Wednesday, September 17, 2014




Roller derby competitor declares, 'And we do it with fake nails'

By Jennifer Lee Preyss
Oct. 10, 2010 at 5:10 a.m.

"Greta Ground-n-Pound," Sarah Coronado, center, laughs with her teammates including "Rozy B. Hind," Molly Rand, left, and "Yeti Machete," Amy Taylor, right, during a break in the action of Sunday's Lonestar Roller Derby League exhibition match. Spectators got to see what a real roller derby match would look like even though the teams were made up of members of different teams from Austin.

Roller Derby facts: Roller derby is an American contact sport and is considered an entertainment sporting event.

A match is played with two teams of five skaters comprised of four blockers and two jammers.

Points are scored as the designated scoring player, or jammer, laps members of the opposing team.

Roller derby dates as far back as 1922.

Many of the teams are female, but a handful of teams are now co-ed.

Matches are skated on flat and banked tracks.

Source: Advocate research

CUERO - Roller Derby is a dangerously addictive sport.

Just ask TXRD Lonestar Rollergirls member Jamie Lee Goines, otherwise known as Miss Amerikill.

Donning a Native American headdress and a tan suede Pocahontas costume, Goines, 26, stood Sunday against the roller derby track in the main pavilion of the 38th Annual Cuero Turkeyfest and lit a cigarette.

"I like the headdress. It reminds me of Turkeyfest, and the Indian costume is very Thanksgivingy," she said, turning to fellow derby league member Sarah Coronado and laughing.

Coronado, 30, better known on her Spanksgivings team as Greta Ground-N-Pound, was one of 10 TXRD members to join Goines at the Turkeyfest at 7 a.m. to help build the track where the Rollergirls would skate later that afternoon.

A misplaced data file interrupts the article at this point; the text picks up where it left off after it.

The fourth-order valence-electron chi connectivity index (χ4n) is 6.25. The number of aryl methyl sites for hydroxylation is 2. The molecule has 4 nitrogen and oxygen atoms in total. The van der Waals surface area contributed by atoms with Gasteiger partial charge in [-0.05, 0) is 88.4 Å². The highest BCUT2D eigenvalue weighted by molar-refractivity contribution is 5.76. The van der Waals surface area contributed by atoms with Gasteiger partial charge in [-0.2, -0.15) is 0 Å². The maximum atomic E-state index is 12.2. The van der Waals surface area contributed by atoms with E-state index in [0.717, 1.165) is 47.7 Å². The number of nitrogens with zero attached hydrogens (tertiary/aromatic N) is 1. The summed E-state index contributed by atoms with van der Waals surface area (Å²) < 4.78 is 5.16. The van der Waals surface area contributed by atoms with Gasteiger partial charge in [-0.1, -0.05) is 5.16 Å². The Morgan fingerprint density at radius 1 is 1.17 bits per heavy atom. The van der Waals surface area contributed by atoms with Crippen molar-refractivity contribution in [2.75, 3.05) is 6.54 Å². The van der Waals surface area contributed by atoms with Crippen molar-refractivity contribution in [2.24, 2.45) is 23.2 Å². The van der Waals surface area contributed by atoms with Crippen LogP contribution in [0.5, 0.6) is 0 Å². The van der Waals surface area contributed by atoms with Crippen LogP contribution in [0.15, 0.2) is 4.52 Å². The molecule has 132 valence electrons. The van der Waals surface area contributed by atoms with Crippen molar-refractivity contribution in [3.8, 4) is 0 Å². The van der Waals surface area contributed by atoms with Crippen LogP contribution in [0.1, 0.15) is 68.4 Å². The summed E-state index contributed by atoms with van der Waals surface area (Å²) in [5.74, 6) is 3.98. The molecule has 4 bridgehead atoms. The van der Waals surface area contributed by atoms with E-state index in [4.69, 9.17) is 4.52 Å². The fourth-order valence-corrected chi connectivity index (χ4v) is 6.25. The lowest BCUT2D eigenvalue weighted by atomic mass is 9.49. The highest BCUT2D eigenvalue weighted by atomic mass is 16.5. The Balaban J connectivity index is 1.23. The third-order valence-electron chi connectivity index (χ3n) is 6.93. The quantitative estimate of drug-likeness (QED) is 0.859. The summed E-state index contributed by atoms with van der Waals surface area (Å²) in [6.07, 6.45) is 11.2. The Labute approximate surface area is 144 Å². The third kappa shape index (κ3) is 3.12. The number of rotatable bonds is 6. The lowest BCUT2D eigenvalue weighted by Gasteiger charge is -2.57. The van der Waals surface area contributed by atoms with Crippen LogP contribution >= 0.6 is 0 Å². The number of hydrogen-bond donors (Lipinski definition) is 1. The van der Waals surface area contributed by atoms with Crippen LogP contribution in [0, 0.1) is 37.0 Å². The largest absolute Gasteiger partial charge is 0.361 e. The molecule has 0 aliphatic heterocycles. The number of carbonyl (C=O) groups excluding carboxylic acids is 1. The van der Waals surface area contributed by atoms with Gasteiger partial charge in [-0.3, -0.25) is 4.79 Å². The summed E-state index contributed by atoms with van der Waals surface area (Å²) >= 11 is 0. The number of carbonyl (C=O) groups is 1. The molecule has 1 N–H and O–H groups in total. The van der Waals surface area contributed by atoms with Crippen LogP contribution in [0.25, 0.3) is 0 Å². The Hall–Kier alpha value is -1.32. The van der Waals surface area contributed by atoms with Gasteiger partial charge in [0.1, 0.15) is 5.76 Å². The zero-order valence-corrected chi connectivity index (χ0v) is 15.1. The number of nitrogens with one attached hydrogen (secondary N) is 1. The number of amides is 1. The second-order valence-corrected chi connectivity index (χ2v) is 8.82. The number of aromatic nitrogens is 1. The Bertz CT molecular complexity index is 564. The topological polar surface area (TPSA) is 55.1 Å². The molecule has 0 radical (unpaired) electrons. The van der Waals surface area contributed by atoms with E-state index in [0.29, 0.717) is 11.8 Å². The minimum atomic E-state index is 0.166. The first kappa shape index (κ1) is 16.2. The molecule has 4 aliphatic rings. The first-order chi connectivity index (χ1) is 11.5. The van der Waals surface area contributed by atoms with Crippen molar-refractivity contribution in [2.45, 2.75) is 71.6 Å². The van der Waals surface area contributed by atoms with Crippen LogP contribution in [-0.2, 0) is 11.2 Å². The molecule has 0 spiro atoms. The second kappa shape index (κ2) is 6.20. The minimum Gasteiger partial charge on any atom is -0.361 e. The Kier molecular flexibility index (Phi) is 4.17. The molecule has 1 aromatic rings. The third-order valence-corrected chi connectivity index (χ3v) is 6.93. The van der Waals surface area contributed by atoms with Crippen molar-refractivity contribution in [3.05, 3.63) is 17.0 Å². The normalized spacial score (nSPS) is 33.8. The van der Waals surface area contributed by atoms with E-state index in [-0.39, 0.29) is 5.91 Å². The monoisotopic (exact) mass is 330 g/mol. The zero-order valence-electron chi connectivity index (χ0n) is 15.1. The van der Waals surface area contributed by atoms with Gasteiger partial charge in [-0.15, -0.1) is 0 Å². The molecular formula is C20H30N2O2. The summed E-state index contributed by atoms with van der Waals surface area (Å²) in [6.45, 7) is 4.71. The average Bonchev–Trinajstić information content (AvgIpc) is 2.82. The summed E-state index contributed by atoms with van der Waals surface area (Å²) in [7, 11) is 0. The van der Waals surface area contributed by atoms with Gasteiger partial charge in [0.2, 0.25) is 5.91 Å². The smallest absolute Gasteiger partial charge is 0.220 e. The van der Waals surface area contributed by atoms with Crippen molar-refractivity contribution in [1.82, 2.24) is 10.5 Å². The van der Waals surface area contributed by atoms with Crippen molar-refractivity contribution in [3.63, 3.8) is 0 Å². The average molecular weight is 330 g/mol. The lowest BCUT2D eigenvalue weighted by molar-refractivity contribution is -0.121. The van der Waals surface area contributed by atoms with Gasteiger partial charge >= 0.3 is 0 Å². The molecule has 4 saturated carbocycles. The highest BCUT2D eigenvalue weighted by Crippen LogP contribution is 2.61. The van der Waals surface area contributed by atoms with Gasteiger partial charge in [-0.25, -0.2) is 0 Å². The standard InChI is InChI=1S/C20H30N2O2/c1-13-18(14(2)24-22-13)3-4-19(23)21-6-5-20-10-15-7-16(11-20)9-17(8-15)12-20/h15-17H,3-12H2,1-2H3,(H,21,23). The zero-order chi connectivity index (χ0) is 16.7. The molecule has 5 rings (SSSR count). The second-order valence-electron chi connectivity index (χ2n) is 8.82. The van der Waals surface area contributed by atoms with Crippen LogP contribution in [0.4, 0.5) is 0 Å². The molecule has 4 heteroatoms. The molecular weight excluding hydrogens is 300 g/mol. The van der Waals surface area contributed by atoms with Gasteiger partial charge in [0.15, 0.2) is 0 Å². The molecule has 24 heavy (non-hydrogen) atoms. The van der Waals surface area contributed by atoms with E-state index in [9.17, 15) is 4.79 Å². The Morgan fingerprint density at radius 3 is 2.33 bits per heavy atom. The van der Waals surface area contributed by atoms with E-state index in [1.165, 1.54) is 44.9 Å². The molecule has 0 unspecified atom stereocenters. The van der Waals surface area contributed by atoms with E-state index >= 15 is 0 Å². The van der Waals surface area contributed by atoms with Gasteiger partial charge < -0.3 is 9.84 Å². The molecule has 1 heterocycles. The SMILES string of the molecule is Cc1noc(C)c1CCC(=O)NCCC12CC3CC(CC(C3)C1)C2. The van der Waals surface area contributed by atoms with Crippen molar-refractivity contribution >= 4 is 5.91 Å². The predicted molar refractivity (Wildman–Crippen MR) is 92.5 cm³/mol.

"We build the ramp from the ground up, we skate, and then at the end of the night, we tear it all down again," Goines said. "And we do it with fake nails."

In addition to fancy nails, each skater proudly displays her team colors for the match. Spanksgivings team members wore orange, red, and yellow spandex shirts and shorts with variations of striped socks. The opposing team, the Hallomeanies, wore black costumes with tattered panty hose and shorts.

Even though Goines was excited about the match, she was noticeably disappointed that she would not be able to join Coronado and the rest of her team members on the track. After six years and seven seasons with the league, Goines was forcibly retired last January after a third derby-related injury sent her to the hospital with a serious concussion.

"My last concussion put me in a coma-like state for two days. Apparently I was awake, but I don't remember," Goines said. "The doctor told me if I got another concussion, I may stay in that awake coma state and not recover completely. "

But even without skating, Goines has decided to remain on the league as a non-competing member and retain part ownership of the TXRD league.

Each of TXRD's 80 roller derby skaters hold a percentage ownership in the league, Goines said.

As a non-skater at Sunday's match, Goines served her league members as the Penalty Mistress, spinning the penalty wheel and emceeing during penalty calls. Some of the penalties on the wheel included pillow fights, tug-of-war and relay races.

Goines was forced to spin the wheel after Spanksgiving team member Rozy B. Hind illegally flattened Lacy Bones on the track. The penalty wheel was spun to see how the girls would face off.

"Looks like we have a pillow fight," Goines shouted at the roaring crowd.

After two hours on the track and several more penalties, the Spankgivings team won the roller derby match over the Hallomeanies, 46-41.

"I think this is so awesome, and I hope Turkeyfest brings it back next year," David Zorn, Turkeyfest attendee, said about the roller derby match. "You can tell they really love what they do."

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